Weekend Reads

Loving the New Whitney, When Orhan Pamuk Met Anselm Kiefer, & More

Loving the New Whitney, When Orhan Pamuk Met Anselm Kiefer, & More

"Here's the keys kids ... catch.": In a rangy, three-part piece that combines personal and institutional history, Jerry Saltz puts the new Whitney in the context of larger changes in the museum world. “How did the museum go from being a contemplative quiet car to the very center of a commercial frenzy?” he asks, on the way to delivering an enthusiastic appraisal of the downtown Whitney’s architecture and its inaugural show “America is Hard to See.” (New York Magazine)

Philippe de Montebello Takes Over the Hispanic Society: The first thing the august former Met director should change about this musty, spectacular jewel box of Spanish and Latin American art is the lighting! Amid the gloomy darkness of the museum that gives it the feel of architecture-as-chiaroscuro, the bright spotlights that are trained on individual paintings bounce off the extraordinarily laid-down oil paint in a way that makes it impossible to see the whole composition without walking around it to avoid the glare. (WSJ)

Ah, Life as a Famous Novelist: Orhan Pamuk—who has invented an actual museum out of a novel he wrote, grew up wanting to be a painter, and won a little Nobel Prize once—really likes Anselm Kiefer (because “his art conveys this feeling by accentuating the ‘thingness’ – to use Heidegger’s term – of letters, words and texts”), so when he wanted to meet him the dealer Thaddaeus Ropac drove him out to the artist’s studio in France and then hosted a dinner at his home “on the banks of the Seine” and sat him next to the artist so they could chat some more. Here, Pamuk recounts the experience beautifully. (Guardian)

“Not Only Dated But Also Derivative”: Architect and critic Joseph Giovannini writes a long, scathing account of fellow architect Peter Zumthor’s plans for the new LACMA complex in the Los Angeles Review of Books. Giovannini is effusive in his disdain for the proposal, calling it “comfort Modernism on steroids,” and a “study in design procrastination,” but his best line may be this one: “It’s a handsome proposal in the way a Ken doll is handsome: good-looking but vacant, despite being delivered by a reclusive architect with the aura of a prophet who has come off the hill to levitate our expectations.” ZING! We should note, however, that this vitriol is accompanied in equal proportion by measured arguments for why Zumthor’s plans are not up to snuff. (Los Angeles Review of Books)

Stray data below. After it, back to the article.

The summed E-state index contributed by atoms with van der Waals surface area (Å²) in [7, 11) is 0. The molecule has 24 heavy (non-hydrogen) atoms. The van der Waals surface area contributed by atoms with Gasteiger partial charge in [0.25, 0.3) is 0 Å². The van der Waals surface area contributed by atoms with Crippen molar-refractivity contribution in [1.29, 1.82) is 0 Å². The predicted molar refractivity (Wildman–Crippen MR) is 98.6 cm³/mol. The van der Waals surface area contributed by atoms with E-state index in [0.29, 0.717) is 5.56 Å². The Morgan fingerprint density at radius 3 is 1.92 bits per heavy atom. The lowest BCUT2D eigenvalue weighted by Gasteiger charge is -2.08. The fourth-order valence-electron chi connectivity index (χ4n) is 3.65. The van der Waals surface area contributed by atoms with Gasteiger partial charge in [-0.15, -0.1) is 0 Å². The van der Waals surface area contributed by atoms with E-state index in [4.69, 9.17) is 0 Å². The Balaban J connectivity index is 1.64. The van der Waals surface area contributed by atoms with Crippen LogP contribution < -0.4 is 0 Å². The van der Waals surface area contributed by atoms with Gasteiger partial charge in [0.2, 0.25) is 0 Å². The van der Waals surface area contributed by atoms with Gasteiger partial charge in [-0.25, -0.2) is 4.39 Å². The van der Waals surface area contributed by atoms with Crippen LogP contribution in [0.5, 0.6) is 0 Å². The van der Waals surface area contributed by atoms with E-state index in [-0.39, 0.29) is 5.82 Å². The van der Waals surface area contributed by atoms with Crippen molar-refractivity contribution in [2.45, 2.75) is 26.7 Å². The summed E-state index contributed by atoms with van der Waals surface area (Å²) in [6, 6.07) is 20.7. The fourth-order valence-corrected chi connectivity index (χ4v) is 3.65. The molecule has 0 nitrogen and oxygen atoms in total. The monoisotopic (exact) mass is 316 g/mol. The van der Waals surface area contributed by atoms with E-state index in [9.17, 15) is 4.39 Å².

It'll be Huge on Instagram: Writing for The Atlantic’s CityLab, Kriston Capps comes down hard on spectacular (as opposed to “high-quality”) museum exhibitions like Carsten Höller’s slides at the Tate Modern and Florentijn Hofman’s (a “charlatan,” in Capps words) massive rubber duckie that has graced the harbors of Shanghai and other art world capitals. Capps writes that “spectacle art is totally at odds with civic debate in America” because “the artists who can deliver at the scale of architecture are few in number, especially as the scale grows.” If museums are becoming little more than amusement parks, where will we hang the art? (The Atlantic)


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